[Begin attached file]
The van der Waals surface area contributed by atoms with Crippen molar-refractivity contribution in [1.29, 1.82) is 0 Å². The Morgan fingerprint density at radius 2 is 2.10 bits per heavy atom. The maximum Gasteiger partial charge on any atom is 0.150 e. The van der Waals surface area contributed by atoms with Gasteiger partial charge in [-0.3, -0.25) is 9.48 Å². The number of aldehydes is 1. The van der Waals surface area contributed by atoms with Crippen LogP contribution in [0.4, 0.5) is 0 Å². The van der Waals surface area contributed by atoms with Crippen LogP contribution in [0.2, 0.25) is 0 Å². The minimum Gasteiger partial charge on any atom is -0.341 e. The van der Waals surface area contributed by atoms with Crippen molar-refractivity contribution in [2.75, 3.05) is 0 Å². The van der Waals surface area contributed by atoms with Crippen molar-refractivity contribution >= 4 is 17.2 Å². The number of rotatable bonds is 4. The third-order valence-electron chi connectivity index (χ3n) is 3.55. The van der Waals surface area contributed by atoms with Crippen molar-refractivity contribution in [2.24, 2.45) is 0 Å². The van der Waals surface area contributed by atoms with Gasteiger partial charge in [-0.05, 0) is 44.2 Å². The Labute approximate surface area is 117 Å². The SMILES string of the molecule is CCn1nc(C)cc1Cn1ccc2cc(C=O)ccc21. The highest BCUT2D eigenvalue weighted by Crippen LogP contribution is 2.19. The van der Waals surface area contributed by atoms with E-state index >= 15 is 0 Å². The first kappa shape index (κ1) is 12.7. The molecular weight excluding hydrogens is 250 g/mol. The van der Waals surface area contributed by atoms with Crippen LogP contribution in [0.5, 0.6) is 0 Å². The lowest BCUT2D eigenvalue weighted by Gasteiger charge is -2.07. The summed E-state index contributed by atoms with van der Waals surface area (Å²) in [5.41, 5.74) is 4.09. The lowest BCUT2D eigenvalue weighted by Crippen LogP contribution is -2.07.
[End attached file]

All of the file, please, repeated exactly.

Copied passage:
The van der Waals surface area contributed by atoms with Crippen molar-refractivity contribution in [1.29, 1.82) is 0 Å². The Morgan fingerprint density at radius 2 is 2.10 bits per heavy atom. The maximum Gasteiger partial charge on any atom is 0.150 e. The van der Waals surface area contributed by atoms with Gasteiger partial charge in [-0.3, -0.25) is 9.48 Å². The number of aldehydes is 1. The van der Waals surface area contributed by atoms with Crippen LogP contribution in [0.4, 0.5) is 0 Å². The van der Waals surface area contributed by atoms with Crippen LogP contribution in [0.2, 0.25) is 0 Å². The minimum Gasteiger partial charge on any atom is -0.341 e. The van der Waals surface area contributed by atoms with Crippen molar-refractivity contribution in [2.75, 3.05) is 0 Å². The van der Waals surface area contributed by atoms with Crippen molar-refractivity contribution >= 4 is 17.2 Å². The number of rotatable bonds is 4. The third-order valence-electron chi connectivity index (χ3n) is 3.55. The van der Waals surface area contributed by atoms with Crippen molar-refractivity contribution in [2.24, 2.45) is 0 Å². The van der Waals surface area contributed by atoms with Gasteiger partial charge in [-0.05, 0) is 44.2 Å². The Labute approximate surface area is 117 Å². The SMILES string of the molecule is CCn1nc(C)cc1Cn1ccc2cc(C=O)ccc21. The highest BCUT2D eigenvalue weighted by Crippen LogP contribution is 2.19. The van der Waals surface area contributed by atoms with E-state index >= 15 is 0 Å². The first kappa shape index (κ1) is 12.7. The molecular weight excluding hydrogens is 250 g/mol. The van der Waals surface area contributed by atoms with Crippen LogP contribution in [0.5, 0.6) is 0 Å². The lowest BCUT2D eigenvalue weighted by Gasteiger charge is -2.07. The summed E-state index contributed by atoms with van der Waals surface area (Å²) in [5.41, 5.74) is 4.09. The lowest BCUT2D eigenvalue weighted by Crippen LogP contribution is -2.07.